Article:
For months, Spain been awash with warnings that the country’s long-lasting political deadlock threatens to harm a fragile recovery, but the economy is forging ahead… for now, analysts say.
The country has been without a fully-functioning government for eight months with squabbling political parties unable to reach any kind of pact following inconclusive polls in December, and again in June.
Acting Prime Minister Mariano Rajoy, whose conservative Popular Party came first in both polls though without an absolute majority, is negotiating to try to form a minority or coalition government.
But he faces huge resistance and the prospect of yet more elections is looming large.
On the economic front, however, “there is little evidence that this is having a significant impact”, says Miguel Cardoso, chief economist for Spain at BBVA Research, pointing to the strength of most indicators.
Last year, the economy was one of the eurozone’s most dynamic, growing 3.2%, and GDP has risen for 12 straight quarters since Spain emerged from a severe crisis that erupted in 2008 when the property bubble burst.
This trend is being spurred by household spending, which will grow about 3% on-year in the second half of 2016, predicts Cardoso.
This spending is being boosted by people who kept their jobs during the crisis and have taken advantage of better times to buy items such as cars, a temporary phenomenon that “has a limit”, he warns.
Unemployment has fallen, although at 20% it still remains the second highest rate in the eurozone after Greece.
Rajoy’s caretaker government predicts it will fall even further in 2017 to 16.6%.
Spain’s economy – the fourth largest in the eurozone – has benefited from the policies of the European Central Bank (ECB), like many others.
The bank’s monthly purchase of public and private debt under a stimulus programme is fostering a climate of low interest rates for companies and the Spanish state, which is therefore keeping borrowing at historic lows.
“Rajoy is appropriating this politically, but this isn’t happening only in Spain,” says Jose Carlos Diez, economics professor at the Alcala University and a specialist in monetary policy.
“In Spain, the effect of the ECB’s intervention has been doubly more intense than in other countries,” he adds, given that the country is only just emerging from the dire straits of the crisis.
Carolina Morcos, an analyst at brokers Renta 4, cautions that “the most regulated sectors are the most affected” by political uncertainty, pointing to energy and construction companies.
A spokesman for a Spanish energy company, who wishes to remain anonymous, acknowledges there are many issues left outstanding, such as the policy towards renewables.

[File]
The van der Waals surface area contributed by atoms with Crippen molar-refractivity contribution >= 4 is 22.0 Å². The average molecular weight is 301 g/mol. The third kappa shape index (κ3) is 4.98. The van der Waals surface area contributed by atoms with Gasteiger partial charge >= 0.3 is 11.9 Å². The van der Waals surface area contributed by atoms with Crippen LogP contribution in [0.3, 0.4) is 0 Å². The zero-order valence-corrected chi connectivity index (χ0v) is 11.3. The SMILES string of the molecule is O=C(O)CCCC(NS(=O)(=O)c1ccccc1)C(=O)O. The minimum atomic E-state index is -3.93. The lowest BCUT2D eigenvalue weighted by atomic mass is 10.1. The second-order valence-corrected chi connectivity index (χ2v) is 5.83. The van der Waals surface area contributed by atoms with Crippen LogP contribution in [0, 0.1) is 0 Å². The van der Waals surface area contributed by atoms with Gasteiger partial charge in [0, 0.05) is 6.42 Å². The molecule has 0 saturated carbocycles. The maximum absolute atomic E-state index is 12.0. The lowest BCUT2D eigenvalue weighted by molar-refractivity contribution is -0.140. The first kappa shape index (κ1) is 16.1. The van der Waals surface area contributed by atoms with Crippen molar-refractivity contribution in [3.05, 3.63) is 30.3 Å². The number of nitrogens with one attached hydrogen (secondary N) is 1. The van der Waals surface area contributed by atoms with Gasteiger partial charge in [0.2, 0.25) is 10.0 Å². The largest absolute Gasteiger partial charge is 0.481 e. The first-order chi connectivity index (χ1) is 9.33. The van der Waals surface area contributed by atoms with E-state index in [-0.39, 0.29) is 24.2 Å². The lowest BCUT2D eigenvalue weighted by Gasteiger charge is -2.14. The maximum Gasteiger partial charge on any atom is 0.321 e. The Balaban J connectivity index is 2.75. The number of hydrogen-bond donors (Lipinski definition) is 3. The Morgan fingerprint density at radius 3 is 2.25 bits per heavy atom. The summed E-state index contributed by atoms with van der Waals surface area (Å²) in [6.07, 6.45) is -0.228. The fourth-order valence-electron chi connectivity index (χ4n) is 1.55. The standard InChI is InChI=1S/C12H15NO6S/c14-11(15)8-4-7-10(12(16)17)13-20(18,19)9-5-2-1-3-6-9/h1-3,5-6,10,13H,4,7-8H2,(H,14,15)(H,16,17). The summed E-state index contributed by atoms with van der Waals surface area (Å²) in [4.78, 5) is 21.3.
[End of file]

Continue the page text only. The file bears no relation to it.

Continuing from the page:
The sector used to benefit from considerable state subsidies but these have dwindled with the crisis, and the current political deadlock means nothing is being done “good or bad”, says the source.
Ups and downs
Despite this, he says, the fact that companies in the renewables sector such as Iberdrola, Endesa or Gas Natural Fenosa have expanded beyond Spanish borders “has allowed us to overcome the ups and downs of the domestic market in Spain over the past years”.
As for construction, the government has cut investment in public works in the past few months as part of efforts to reduce its deficit below the three percent bar set by the European Union.
But in this case, too, companies such as ACS, Acciona, Ferrovial or OHL have avoided the problem as they also expanded abroad after the property bubble burst.
Still, there are worrying signs in the Spanish economy, says Victoria Torre, an analyst at Self Bank.
She says “trading volumes are very low” in the Madrid stock market despite the fact that Spain’s economic growth is higher than the eurozone average.
Citing BBVA estimates for 2016, Cardoso says that growth – which the government expects will come in at 2.9% – could have been higher without political uncertainty.
And time is of the essence, he warns, as Spain is vulnerable to any kind of external shock.
“For this, we need a government that takes measures,” he says.
In 2013, Spain received three extra years to cut its deficit below the EU limit of 3% of GDP, spelled out in the Stability and Growth Pact. This was the third time Madrid had been granted leeway since 2009.
Despite this, the country's public deficit still reached 5.1% of GDP in 2015, higher than previously announced.
The outlook is getting brighter, however. In its latest economic forecast, the European Commission predicted that the Spanish deficit will reach 3.9% of GDP this year and 3.1% in 2017.
This did not stop the Commission from officially declaring Spain and Portugal in violation of EU rules on government overspending, the first step towards unprecedented penalties against members of the 28-country bloc.
Meeting on 27 July, a strong group of EU commissioners was in favour of imposing at least a symbolic fine on Spain and Portugal for breaching the Stability and Growth Pact. But Commission President Jean-Claude Juncker opted for a zero penalty – supported by German Finance Minister Wolfgang Schäuble.